In a nutshell Hadoop is….
An opensource java framework bringing compute as physically close to the data as possible. Hadoop basically constists of two parts: Hadoop Distributed File System (HDFS) and Hadoop MapReduce
Plain & Simple… What is HDFS?
It will take a file and split it up into many small ‘chunks’, it then distributes and stores these chunks across many servers. These chunks are also replicated (the number of copies required can be specified by the application) for fault tolerance. Storing data across multiple nodes in this way will boost performance (and potentially save money?).
HDFS uses an intelligent placement model for reliability and performance. Optimizing the placement makes HDFS unique from most other distributed file systems.
This works on top of HDFS – after HDFS has distributed the data to many different servers MapReduce sends a fragment of a program (“a piece of work”) to each server to execute.
So in a nutshell MapReduce is a framework that enables you to write an application that processes vast amounts of data in parallel by “sharing” the work to be completed out to a large number of servers (collectively referred to as a cluster).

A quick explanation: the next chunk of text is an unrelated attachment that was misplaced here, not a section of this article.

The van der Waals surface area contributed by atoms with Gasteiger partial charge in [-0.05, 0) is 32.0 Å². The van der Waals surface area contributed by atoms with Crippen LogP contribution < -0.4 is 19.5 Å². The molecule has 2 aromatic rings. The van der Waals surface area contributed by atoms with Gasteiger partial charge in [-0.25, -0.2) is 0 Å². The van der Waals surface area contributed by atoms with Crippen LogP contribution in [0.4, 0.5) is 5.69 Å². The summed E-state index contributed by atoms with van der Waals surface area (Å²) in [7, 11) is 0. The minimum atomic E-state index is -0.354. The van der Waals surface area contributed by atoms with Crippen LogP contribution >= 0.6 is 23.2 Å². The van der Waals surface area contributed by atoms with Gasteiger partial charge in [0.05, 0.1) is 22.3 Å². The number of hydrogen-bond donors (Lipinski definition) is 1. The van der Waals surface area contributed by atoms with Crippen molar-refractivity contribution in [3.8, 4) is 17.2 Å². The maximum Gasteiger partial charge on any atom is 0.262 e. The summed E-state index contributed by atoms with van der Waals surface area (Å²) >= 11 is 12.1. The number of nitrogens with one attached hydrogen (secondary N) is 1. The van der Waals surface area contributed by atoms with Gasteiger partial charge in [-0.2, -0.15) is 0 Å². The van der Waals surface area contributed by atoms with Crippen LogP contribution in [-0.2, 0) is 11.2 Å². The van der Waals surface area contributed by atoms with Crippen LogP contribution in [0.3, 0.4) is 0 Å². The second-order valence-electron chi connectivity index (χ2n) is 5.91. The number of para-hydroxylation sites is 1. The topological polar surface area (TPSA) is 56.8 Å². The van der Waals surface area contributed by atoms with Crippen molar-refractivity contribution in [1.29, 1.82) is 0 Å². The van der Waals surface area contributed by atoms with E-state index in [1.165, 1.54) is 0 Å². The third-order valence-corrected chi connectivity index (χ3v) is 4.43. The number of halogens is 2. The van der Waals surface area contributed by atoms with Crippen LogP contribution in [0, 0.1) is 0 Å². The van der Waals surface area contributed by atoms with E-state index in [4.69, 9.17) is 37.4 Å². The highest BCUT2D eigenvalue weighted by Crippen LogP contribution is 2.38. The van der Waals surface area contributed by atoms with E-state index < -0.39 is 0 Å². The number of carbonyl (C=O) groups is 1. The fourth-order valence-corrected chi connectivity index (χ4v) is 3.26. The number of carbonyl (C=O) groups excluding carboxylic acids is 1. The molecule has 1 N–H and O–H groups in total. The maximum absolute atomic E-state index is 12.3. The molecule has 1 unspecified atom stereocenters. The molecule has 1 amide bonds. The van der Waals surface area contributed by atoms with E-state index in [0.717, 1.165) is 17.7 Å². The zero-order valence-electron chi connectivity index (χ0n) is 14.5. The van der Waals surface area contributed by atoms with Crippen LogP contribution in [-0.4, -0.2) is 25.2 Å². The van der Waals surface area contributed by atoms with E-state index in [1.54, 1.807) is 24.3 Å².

Hadoop is meant for cheap hetergenous hardware where scaling takes place by simply adding more cheap hardware.
So your probably wondering what all the other buzzwords are? These are other projects that relate to Hadoop, they are generally built on top of HDFS or MapReduce and I plan to write more about these in upcoming posts.
What problems does it address?
Well I guess the first thing to ask yourself is “What is a big data problem?” My one line answer is ‘Datasets that exceed the boundries of normal processing capabilities forcing you to take a non-traditional approach’. The way I see it is that “Big data” provides us with an opportunity to use the data that is streaming in from all around to change the way that companies engage with their customers.